Understanding What Works in Oral Reading Assessments

Silvia Montoya, Director of the UNESCO Institute for Statistics (UIS), Karen Mundy, Chief Technical Officer, Global Partnership for Education (GPE), and Pat Scheid, Program Officer for Global Development and Population, The Hewlett Foundation

When assessing whether children can read, we should remember why reading is so critical, and why we should be concerned when children miss out on this critical skill. Everyone reading this blog had a moment in childhood when meaningless swirls on a page began to make sense. As adults, our ability to read benefits us in a multitude of ways, every single day. There is no doubt that our lives would have been diminished and constrained without it.

The profound importance of reading is reflected in the Sustainable Development Goal for education (SDG 4), with governments committed to ensure that all children are in school by 2030, and learning what they need for adult life. The emphasis is on the transformative power of education, with the ability to read – and assessment of that ability – a key ingredient in this transformation.

Oral reading assessments make it easier for all children to be assessed

A new ebook reviews one tool to measure early reading ability – the oral reading assessment – which is attracting growing interest from governments. Understanding What Works in Oral Reading Assessments, from the UNESCO Institute for Statistics (UIS), Global Partnership for Education and the William and Flora Hewlett Foundation, draws on the first-hand experiences of donors, implementers and practitioners across 60 developing countries.

Oral reading assessments are conducted one-on-one with each child in order to measure, in essence, what that child is expected to know and able to do. Because children respond orally, any child can participate, including those who are not in school and those who are not literate, in contrast to pencil-and-paper assessments
that require the ability to read and write at least some words.

The benefits of oral reading assessments


The ebook confirms that oral reading assessments have some advantages over international and regional assessments. They punch above their weight in terms of policy impact – being smaller, quicker and cheaper than major assessments – and operate in local languages. Such characteristics matter where assessment funding is limited and there are a number of languages in use. The results can usually be shared fairly quickly and can be used to ‘catch’ children who are struggling to read.

There are often many partners involved in oral reading assessments and they are not restricted to school settings: many are conducted by citizens in households to help fill gaps in the delivery of quality education. Through this collaborative approach, some oral assessments are developing family-support programmes to help parents not just understand the results but use the information to strengthen the foundational literacy skills of their children and households.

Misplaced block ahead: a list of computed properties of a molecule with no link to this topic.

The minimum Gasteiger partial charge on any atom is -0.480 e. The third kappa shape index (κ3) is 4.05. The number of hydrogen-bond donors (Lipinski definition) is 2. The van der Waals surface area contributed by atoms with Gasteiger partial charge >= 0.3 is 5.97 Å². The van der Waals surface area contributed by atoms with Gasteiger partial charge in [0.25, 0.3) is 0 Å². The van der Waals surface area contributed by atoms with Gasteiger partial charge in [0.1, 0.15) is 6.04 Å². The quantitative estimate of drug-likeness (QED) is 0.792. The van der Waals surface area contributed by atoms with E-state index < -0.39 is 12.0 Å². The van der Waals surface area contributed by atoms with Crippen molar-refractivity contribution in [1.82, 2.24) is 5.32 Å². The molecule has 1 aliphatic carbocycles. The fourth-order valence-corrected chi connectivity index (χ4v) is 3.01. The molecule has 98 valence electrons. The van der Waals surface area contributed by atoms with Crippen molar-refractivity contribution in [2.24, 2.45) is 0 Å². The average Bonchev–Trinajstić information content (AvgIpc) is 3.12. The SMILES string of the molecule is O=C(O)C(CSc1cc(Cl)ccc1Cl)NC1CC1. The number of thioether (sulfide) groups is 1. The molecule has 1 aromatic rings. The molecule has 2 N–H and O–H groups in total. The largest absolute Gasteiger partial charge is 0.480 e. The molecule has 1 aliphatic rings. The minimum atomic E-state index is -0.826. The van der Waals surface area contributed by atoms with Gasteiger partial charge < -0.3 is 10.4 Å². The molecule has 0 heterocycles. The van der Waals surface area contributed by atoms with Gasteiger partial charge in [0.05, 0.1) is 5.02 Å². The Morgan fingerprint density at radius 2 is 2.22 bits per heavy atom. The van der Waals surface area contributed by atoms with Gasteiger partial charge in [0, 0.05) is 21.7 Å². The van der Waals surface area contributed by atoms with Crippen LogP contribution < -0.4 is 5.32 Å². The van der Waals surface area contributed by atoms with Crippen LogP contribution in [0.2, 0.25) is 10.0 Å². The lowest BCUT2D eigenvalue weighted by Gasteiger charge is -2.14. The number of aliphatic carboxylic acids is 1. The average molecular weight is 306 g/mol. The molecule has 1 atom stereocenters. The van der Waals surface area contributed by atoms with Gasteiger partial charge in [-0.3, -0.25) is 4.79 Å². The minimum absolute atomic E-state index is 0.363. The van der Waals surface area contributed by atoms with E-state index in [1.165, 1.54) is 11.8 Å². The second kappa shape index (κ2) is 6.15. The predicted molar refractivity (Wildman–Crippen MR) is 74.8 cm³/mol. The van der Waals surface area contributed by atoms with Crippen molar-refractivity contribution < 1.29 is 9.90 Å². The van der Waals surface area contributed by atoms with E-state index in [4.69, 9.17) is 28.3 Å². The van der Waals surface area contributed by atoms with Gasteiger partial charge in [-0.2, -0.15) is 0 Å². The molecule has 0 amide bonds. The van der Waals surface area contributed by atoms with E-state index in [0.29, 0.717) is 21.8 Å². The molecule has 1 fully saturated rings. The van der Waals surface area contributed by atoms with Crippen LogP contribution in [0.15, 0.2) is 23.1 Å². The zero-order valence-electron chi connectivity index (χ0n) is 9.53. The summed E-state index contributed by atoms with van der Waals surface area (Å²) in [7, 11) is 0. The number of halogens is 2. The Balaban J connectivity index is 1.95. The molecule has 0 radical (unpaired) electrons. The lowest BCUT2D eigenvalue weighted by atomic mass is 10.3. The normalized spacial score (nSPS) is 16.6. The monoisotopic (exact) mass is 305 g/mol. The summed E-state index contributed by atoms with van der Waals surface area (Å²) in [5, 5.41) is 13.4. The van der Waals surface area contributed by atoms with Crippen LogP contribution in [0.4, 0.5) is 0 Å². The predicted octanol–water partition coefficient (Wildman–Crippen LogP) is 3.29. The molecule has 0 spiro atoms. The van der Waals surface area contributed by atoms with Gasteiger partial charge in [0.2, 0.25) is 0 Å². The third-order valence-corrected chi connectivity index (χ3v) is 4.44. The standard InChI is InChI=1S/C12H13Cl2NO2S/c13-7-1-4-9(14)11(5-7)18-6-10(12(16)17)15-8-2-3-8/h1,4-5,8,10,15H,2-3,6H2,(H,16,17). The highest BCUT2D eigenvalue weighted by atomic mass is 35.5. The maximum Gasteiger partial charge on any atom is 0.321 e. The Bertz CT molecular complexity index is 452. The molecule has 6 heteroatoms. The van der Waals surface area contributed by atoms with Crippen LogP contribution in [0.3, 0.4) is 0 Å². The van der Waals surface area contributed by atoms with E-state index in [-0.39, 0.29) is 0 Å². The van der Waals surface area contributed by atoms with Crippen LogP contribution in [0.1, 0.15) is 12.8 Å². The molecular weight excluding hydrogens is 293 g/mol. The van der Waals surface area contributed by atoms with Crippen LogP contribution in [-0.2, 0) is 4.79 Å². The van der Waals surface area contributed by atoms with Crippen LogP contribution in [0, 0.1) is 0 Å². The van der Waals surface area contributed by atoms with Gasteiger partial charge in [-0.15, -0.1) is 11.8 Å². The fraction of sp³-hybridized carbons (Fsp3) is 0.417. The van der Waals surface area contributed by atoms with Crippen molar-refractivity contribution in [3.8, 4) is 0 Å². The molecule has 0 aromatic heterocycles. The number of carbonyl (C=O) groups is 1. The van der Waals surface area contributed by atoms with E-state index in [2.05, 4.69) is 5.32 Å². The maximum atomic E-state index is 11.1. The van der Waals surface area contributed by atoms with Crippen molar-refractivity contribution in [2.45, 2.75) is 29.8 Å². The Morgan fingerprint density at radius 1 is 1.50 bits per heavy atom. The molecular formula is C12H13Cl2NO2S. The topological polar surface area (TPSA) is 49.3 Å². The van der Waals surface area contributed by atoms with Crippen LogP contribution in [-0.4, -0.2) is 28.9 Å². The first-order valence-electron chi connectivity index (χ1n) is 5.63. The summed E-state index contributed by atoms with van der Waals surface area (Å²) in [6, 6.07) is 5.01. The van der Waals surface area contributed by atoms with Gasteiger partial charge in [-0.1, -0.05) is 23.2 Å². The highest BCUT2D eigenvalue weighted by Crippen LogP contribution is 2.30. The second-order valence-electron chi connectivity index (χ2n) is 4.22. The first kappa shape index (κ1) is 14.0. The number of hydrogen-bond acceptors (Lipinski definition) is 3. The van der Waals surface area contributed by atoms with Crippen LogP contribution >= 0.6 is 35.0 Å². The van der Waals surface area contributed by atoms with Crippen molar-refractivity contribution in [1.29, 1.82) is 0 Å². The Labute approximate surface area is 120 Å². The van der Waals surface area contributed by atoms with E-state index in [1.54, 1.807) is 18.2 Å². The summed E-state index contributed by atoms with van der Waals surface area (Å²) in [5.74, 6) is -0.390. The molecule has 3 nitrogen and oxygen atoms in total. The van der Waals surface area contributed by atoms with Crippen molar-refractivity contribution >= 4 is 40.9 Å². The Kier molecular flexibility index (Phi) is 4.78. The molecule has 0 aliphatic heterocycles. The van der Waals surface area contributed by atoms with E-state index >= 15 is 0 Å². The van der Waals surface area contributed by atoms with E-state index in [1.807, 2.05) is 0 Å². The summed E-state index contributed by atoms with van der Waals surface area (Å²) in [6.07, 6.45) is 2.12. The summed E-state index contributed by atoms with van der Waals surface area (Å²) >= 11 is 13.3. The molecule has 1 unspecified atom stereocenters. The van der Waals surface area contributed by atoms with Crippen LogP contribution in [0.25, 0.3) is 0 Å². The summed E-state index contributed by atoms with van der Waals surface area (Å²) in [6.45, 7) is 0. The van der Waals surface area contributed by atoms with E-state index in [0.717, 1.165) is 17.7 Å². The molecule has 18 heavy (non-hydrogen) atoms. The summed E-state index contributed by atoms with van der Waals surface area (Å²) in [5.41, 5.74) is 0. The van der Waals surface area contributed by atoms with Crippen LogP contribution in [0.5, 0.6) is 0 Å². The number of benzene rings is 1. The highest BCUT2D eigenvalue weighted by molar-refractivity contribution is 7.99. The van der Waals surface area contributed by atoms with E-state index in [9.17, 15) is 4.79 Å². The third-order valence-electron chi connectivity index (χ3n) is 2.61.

Limitations of oral assessments

Oral reading assessments do, however, have their limitations. They are not comparable across countries or languages, so while they allow governments to conduct an assessment without fear of being ranked against other countries, they cannot currently be used for global monitoring. However, they may be used to establish local benchmarks as the international community develops a global approach to measuring reading skills in the early grades of primary.  We must also recognize that these assessments require significant human resources and time, and their open-source accessibility carries the risk that some of the organizations might not apply them correctly and come to the wrong conclusions.

The ebook outlines six recommendations to make the best use of these assessments to improve learning:

  1. Develop an assessment plan for comprehensive reform: Data from oral reading assessments should guide system-level reforms to improve learning. So right from the start, policymakers must clearly identify who will be tested, as well as the relevant knowledge, skills language level and perceptions or attitudes to be assessed.
  1. Collect additional information: Sound interventions need information on the context of each child, as well as data on reading skills.
  1. Emphasise relevant skills and be conscious of culture and language: Consider the foundations for pre-reading skills and recognize the specifics of culture and language. 
  1. Ensure good organization: Teams need clear protocols that reflect best practice on logistics, monitoring throughout the process and follow up.
  1. Share the results in the right way with the right audiences: Results must be understandable to key audiences, so that everyone has a stake in efforts to improve learning.
  1. Use the data to raise awareness and design interventions to improve teaching and learning: Assessment results must lead to action, so support local ownership of results and follow up.

An investment we can’t afford not to make

There is strong donor support for oral reading assessments, but we need greater advocacy and better use of resources to translate assessments into better learning outcomes. We also need more knowledge sharing and dialogue on what works, and why, within and across countries.